Peaster ISD trustees Thursday night passed the 2023-24 academic calendar to include a modified four-day school week.

The decision came after a committee made up of district administrators, teachers and parents spent roughly seven months researching the viability before presenting several options to the board. The committee presented a modified four-day calendar to take into account the community’s concerns that come with such an extended school day, limiting the additional time necessary per day to meet the state’s 75,600-minute school year requirement and reducing the total number of school days by only four days, creating a 174-day school year for teachers.

This calendar includes the same number of in-school minutes as required by the state, yet includes fewer overall workdays, which makes salary offerings more competitive with higher paying districts, the Peaster ISD board said in a press release. “Not only do we expect that this plan will help attract and retain quality teachers, but we also expect that this schedule will give teachers more time to prepare their lesson plans and timely grade assignments, both of which directly benefit students.”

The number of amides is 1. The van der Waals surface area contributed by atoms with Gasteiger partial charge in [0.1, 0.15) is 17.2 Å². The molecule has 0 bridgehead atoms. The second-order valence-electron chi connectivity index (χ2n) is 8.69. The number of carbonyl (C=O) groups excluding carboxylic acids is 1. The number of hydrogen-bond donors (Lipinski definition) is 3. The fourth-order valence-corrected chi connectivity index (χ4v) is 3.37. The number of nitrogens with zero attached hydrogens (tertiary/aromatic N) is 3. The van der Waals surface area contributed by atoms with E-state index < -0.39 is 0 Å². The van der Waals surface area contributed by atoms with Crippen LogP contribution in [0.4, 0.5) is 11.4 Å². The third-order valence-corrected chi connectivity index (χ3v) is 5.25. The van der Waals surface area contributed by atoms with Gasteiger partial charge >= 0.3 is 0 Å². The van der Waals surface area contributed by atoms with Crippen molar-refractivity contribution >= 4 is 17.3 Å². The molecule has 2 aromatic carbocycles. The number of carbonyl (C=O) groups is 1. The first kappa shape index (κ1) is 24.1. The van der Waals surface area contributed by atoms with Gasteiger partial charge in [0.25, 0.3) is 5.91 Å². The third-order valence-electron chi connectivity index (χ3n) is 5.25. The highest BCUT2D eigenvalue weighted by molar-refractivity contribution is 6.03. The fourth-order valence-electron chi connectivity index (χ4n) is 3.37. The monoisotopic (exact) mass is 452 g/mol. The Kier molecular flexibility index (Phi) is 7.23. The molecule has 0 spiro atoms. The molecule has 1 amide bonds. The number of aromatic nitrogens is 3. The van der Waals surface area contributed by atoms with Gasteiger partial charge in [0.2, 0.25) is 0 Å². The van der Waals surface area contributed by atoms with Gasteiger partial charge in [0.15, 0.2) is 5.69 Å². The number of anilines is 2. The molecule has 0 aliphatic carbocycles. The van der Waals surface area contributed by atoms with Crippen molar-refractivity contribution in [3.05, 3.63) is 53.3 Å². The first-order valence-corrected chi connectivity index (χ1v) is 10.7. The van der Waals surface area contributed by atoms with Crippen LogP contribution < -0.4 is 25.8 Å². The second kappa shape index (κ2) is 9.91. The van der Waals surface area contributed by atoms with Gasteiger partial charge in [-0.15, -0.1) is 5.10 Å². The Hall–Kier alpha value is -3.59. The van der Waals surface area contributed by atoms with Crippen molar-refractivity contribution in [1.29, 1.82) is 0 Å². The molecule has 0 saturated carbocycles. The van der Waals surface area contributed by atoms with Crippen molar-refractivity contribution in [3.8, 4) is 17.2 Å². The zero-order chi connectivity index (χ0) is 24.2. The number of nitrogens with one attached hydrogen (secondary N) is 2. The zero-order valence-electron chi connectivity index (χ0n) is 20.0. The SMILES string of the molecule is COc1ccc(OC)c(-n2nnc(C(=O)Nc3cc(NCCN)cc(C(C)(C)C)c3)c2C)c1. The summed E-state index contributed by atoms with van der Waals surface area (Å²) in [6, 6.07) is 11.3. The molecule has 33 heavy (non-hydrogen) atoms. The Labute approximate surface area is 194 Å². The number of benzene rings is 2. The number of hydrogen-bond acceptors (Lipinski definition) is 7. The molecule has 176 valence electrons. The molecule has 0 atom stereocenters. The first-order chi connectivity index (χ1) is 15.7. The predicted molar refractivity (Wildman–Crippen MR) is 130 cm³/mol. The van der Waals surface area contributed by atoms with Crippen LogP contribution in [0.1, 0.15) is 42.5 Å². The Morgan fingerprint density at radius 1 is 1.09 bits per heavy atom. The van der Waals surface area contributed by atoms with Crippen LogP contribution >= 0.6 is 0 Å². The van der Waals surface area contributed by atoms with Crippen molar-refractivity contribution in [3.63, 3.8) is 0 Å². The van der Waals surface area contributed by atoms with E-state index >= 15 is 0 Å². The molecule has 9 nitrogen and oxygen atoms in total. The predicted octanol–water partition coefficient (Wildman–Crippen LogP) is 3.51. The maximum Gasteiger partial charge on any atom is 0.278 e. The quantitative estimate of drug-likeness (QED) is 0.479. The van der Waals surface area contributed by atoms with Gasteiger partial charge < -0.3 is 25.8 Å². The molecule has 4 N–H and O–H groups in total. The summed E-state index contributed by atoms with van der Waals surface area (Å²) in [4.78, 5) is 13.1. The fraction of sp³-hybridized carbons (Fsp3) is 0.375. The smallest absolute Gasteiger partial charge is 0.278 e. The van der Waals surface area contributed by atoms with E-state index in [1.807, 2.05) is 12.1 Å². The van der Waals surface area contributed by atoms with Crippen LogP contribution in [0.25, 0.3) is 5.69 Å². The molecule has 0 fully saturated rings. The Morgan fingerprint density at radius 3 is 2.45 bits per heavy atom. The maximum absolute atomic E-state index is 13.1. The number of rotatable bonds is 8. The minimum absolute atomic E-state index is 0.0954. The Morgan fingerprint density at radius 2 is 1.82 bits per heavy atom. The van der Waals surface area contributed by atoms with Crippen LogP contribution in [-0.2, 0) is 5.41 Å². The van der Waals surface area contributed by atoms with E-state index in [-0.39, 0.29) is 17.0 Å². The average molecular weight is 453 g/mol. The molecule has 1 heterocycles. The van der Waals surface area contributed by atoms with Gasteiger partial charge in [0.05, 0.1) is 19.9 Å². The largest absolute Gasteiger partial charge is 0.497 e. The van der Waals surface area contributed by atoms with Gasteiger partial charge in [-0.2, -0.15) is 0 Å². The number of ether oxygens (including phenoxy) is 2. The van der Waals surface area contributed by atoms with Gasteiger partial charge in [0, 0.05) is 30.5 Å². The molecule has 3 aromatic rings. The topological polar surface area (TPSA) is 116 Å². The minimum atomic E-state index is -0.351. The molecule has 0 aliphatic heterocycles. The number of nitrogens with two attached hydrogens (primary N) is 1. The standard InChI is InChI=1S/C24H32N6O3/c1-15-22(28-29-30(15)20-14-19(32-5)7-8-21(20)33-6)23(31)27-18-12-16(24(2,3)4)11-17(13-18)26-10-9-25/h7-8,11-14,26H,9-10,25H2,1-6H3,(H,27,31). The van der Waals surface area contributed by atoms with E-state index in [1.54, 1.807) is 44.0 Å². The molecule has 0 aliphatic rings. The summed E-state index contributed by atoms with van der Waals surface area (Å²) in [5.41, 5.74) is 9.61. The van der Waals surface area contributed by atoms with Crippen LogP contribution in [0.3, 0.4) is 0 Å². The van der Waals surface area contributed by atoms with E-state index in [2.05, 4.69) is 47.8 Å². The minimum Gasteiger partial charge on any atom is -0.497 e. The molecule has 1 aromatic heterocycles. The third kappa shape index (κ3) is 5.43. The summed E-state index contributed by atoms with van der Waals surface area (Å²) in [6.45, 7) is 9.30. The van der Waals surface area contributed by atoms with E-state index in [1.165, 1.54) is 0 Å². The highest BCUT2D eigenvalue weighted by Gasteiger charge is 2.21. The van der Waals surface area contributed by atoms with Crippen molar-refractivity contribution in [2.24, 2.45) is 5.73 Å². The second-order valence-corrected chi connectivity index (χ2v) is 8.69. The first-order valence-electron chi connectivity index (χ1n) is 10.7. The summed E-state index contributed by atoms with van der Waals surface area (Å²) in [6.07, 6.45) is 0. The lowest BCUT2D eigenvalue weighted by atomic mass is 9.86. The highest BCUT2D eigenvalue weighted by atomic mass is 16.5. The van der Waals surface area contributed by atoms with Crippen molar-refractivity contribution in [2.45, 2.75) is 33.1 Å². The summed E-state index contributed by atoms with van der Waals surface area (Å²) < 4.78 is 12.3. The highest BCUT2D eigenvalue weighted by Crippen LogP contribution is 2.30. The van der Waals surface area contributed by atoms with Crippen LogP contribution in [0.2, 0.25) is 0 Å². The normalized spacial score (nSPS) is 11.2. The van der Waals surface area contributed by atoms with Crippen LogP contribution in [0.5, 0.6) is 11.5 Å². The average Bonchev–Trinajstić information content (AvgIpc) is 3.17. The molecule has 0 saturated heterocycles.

Weighing whether to adopt a modified Friday or Monday option, the district said data showed high school students were twice as likely to be out of the classroom on Fridays than Mondays, with staff absences 50 percent higher with double the number of unfulfilled substitutes on Fridays than Mondays.

The modified Friday week also syncs with Weatherford College’s Monday-Thursday week to provide more flexibility for scheduling in-person dual credit classes. The plan was favored by 85 percent of community members in a survey sent out by the district.

Peaster will join more than 65 other Texas districts who have adopted some form of a modified four-day school week, including most in Palo Pinto County.

“These schools report a significant bump in the number of qualified applicants and a reduction in departures, which directly benefits their students by ensuring the best teachers are in the classroom,” according to the district’s press release. “This decision did not come easily and only after much discussion, contemplation and revision of the original draft calendar. We will monitor the implementation of this plan and make refinements as necessary.

“While we believe the changes are fairly minimal in comparison to the 2022-23 calendar, the board will monitor academic progress during this two-year pilot program and return to a five-day schedule if academic proficiency requires it.”

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